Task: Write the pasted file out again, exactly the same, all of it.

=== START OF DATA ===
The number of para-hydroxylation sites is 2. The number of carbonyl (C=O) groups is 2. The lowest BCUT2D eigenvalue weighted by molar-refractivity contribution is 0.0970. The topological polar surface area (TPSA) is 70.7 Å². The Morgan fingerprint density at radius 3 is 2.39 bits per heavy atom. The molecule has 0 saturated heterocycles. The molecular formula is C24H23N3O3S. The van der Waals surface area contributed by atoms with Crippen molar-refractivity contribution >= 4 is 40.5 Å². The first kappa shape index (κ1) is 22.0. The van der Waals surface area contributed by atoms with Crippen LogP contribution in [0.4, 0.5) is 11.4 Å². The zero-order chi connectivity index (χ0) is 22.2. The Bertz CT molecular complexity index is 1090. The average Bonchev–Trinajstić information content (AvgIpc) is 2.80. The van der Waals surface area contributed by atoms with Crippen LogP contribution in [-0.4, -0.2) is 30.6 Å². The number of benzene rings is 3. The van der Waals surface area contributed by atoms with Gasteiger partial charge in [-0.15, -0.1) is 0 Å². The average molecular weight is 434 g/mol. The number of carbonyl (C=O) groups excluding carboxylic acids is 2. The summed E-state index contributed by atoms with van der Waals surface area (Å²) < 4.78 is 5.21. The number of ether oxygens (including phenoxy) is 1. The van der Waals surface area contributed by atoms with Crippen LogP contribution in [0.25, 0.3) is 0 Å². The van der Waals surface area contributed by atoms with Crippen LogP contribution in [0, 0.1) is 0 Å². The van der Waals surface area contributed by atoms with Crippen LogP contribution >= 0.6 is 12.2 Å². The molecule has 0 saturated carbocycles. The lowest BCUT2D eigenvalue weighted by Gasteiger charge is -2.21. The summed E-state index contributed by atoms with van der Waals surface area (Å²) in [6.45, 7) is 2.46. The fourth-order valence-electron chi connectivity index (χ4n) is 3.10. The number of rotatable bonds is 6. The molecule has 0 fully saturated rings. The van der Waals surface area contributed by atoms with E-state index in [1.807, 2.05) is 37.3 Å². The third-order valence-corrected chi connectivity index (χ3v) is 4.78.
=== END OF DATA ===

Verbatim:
The number of para-hydroxylation sites is 2. The number of carbonyl (C=O) groups is 2. The lowest BCUT2D eigenvalue weighted by molar-refractivity contribution is 0.0970. The topological polar surface area (TPSA) is 70.7 Å². The Morgan fingerprint density at radius 3 is 2.39 bits per heavy atom. The molecule has 0 saturated heterocycles. The molecular formula is C24H23N3O3S. The van der Waals surface area contributed by atoms with Crippen molar-refractivity contribution >= 4 is 40.5 Å². The first kappa shape index (κ1) is 22.0. The van der Waals surface area contributed by atoms with Crippen LogP contribution in [0.4, 0.5) is 11.4 Å². The zero-order chi connectivity index (χ0) is 22.2. The Bertz CT molecular complexity index is 1090. The average Bonchev–Trinajstić information content (AvgIpc) is 2.80. The van der Waals surface area contributed by atoms with Crippen LogP contribution in [-0.4, -0.2) is 30.6 Å². The number of benzene rings is 3. The van der Waals surface area contributed by atoms with Gasteiger partial charge in [-0.15, -0.1) is 0 Å². The average molecular weight is 434 g/mol. The number of carbonyl (C=O) groups excluding carboxylic acids is 2. The summed E-state index contributed by atoms with van der Waals surface area (Å²) < 4.78 is 5.21. The number of ether oxygens (including phenoxy) is 1. The van der Waals surface area contributed by atoms with Crippen LogP contribution in [0.25, 0.3) is 0 Å². The van der Waals surface area contributed by atoms with Crippen LogP contribution in [0, 0.1) is 0 Å². The van der Waals surface area contributed by atoms with Crippen LogP contribution >= 0.6 is 12.2 Å². The molecule has 0 saturated carbocycles. The lowest BCUT2D eigenvalue weighted by Gasteiger charge is -2.21. The summed E-state index contributed by atoms with van der Waals surface area (Å²) in [6.45, 7) is 2.46. The fourth-order valence-electron chi connectivity index (χ4n) is 3.10. The number of rotatable bonds is 6. The molecule has 0 fully saturated rings. The van der Waals surface area contributed by atoms with E-state index in [1.807, 2.05) is 37.3 Å². The third-order valence-corrected chi connectivity index (χ3v) is 4.78.